- Since 1912, the Rebild Society, a Danish-American friendship organization, has held a July 4 weekend festival that serves as a homecoming for Danish-Americans in the Rebild Hills of Denmark.
- Since 1959, the International Freedom Festival is jointly held in Detroit, Michigan, and Windsor, Ontario, during the last week of June each year as a mutual celebration of Independence Day and Canada Day (July 1). It culminates in a large fireworks display over the Detroit River.
- The famous Macy's fireworks display usually held over the East River in New York City has been televised nationwide on NBC, and locally on WNBC-TV since 1976. In 2009, the fireworks display was returned to the Hudson River for the first time since 2000 to commemorate the 400th anniversary of Henry Hudson's exploration of that river.
- The Boston Pops Orchestra has hosted a music and fireworks show over the Charles River Esplanade called the "Boston Pops Fireworks Spectacular" annually since 1973. Canons are traditionally fired during the 1812 Overture. The event was broadcast nationally from 1991 until 2002 on A&E, and since 2002 by CBS and its Boston station WBZ-TV. WBZ/1030 and WBZ-TV broadcast the entire event locally, and from 2002 through 2012, CBS broadcast the final hour of the concert nationally in primetime. The national broadcast was put on hiatus beginning in 2013, which Pops executive producer David G. Mugar believed was the result of decreasing viewership caused by NBC's encore presentation of the Macy's fireworks. The national broadcast was revived for 2016, and expanded to two hours. In 2017, Bloomberg Television took over coverage duty, with WHDH carrying local coverage beginning in 2018.
- On the Capitol lawn in Washington, D.C., A Capitol Fourth, a free concert broadcast live by PBS, NPR and the American Forces Network, precedes the fireworks and attracts over half a million people annually.
- In 2019, President Donald Trump announced plans for a Salute to America celebration in the Capitol, including displays of military vehicles at the National Mall, a presidential address from the steps of the Lincoln Memorial, flyovers by the Blue Angels and the presidential aircraft, and a fireworks display. Trump had attended the Bastille Day military parade with French president Emmanuel Macron in 2017, and had expressed a desire for the U.S. to "top it" – including a proposed military parade on Veterans Day in 2018, which was cancelled due to cost concerns. Trump's plans faced criticism at the time, with some alleging that it was an attempt to politicize the holiday and use it as a political event due to presidents historically not involving themselves directly in Independence Day festivities; comparisons were also drawn to the similarly controversial "Honor America Day" held on Independence Day in 1970 by supporters of President Richard Nixon. According to a July 4 The Times article, the Pentagon said that the commanders of the Joint Chiefs of Staff of the United States Navy, United States Army, United States Air Force, and United States Marine Corps would "not attend President Trump's Salute to America speech because of "schedule conflict," although the chairman of the Joint Chiefs did attend.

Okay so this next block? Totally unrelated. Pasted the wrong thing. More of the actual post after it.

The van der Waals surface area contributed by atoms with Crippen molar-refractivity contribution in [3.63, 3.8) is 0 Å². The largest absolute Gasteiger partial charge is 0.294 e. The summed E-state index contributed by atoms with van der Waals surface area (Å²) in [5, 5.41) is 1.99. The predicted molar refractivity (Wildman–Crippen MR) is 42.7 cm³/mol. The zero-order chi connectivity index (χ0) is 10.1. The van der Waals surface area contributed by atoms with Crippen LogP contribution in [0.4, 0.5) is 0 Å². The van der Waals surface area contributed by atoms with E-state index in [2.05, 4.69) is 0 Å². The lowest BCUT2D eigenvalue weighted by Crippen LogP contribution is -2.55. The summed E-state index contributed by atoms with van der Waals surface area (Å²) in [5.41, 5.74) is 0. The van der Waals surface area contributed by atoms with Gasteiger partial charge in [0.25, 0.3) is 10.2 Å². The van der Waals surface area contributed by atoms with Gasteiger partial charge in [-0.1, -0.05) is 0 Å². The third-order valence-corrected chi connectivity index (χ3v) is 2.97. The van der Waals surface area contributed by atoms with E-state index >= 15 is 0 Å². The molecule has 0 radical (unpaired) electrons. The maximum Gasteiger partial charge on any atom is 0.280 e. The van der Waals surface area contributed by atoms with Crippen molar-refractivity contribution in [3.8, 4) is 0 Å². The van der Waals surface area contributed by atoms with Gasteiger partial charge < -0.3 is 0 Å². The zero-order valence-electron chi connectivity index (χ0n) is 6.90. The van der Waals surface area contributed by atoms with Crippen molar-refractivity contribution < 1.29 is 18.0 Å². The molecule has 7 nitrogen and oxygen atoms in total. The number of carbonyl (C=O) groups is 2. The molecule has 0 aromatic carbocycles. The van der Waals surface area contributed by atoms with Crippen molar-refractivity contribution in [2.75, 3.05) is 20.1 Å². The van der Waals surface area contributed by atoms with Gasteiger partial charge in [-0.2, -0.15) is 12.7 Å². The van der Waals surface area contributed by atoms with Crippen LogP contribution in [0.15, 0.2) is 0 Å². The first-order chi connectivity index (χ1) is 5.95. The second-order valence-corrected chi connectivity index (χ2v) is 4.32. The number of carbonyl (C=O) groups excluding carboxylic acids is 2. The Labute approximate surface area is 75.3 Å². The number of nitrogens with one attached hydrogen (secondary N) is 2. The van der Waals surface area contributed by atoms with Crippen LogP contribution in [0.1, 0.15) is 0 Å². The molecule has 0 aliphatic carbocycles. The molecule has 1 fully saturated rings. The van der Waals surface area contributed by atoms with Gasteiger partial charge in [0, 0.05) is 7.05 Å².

In 1852, the abolitionist Frederick Douglass gave a speech now called "What to the Slave Is the Fourth of July?", at a time when slavery was still legal in Southern states, and free African-Americans elsewhere still faced discrimination and brutality. Douglass found the celebration of "justice, liberty, prosperity and independence" offensive to enslaved people who had none of those things. The Declaration of Independence famously asserts that "all men are created equal, but commentator Arielle Gray recommends that those celebrating the holiday consider how the freedom promised by the phrase "Life, Liberty and the pursuit of Happiness" was not granted to African Americans denied citizenship and equal protection before the Fourteen Amendment, immigrants denied admission under the Chinese Exclusion Act, Japanese Americans interned during World War II, and others facing contemporary human rights violations.[better source needed]
The Philippines celebrates July 4 as its Republic Day to commemorate that day in 1946 when it ceased to be a U.S. territory and the United States officially recognized Philippine Independence. July 4 was intentionally chosen by the United States because it corresponds to its Independence Day, and this day was observed in the Philippines as Independence Day until 1962. In 1964, the name of the July 4 holiday was changed to Republic Day.
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On the following day, when the formal vote of Congress was taken, the resolutions were approved by twelve Colonies–all except New York. The original Colonies, therefore, became the United States of America on July 2, 1776.